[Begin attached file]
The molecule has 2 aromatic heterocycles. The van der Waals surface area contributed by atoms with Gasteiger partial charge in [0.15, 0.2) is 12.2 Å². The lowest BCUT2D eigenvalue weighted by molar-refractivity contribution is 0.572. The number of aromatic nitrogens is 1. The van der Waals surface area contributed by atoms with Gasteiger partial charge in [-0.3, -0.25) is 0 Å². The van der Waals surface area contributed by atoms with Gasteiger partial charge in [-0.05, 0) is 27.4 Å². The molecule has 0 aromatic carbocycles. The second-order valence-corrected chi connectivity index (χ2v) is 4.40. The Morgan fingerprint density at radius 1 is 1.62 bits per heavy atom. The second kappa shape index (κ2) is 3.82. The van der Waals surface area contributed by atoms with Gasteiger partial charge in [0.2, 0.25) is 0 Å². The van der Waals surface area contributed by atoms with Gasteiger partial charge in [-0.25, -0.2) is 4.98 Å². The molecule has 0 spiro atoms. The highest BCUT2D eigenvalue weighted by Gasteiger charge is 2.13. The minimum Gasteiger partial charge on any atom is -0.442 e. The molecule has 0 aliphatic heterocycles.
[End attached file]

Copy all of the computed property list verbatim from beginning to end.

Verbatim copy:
The molecule has 2 aromatic heterocycles. The van der Waals surface area contributed by atoms with Gasteiger partial charge in [0.15, 0.2) is 12.2 Å². The lowest BCUT2D eigenvalue weighted by molar-refractivity contribution is 0.572. The number of aromatic nitrogens is 1. The van der Waals surface area contributed by atoms with Gasteiger partial charge in [-0.3, -0.25) is 0 Å². The van der Waals surface area contributed by atoms with Gasteiger partial charge in [-0.05, 0) is 27.4 Å². The molecule has 0 aromatic carbocycles. The second-order valence-corrected chi connectivity index (χ2v) is 4.40. The Morgan fingerprint density at radius 1 is 1.62 bits per heavy atom. The second kappa shape index (κ2) is 3.82. The van der Waals surface area contributed by atoms with Gasteiger partial charge in [0.2, 0.25) is 0 Å². The van der Waals surface area contributed by atoms with Gasteiger partial charge in [-0.25, -0.2) is 4.98 Å². The molecule has 0 spiro atoms. The highest BCUT2D eigenvalue weighted by Gasteiger charge is 2.13. The minimum Gasteiger partial charge on any atom is -0.442 e. The molecule has 0 aliphatic heterocycles.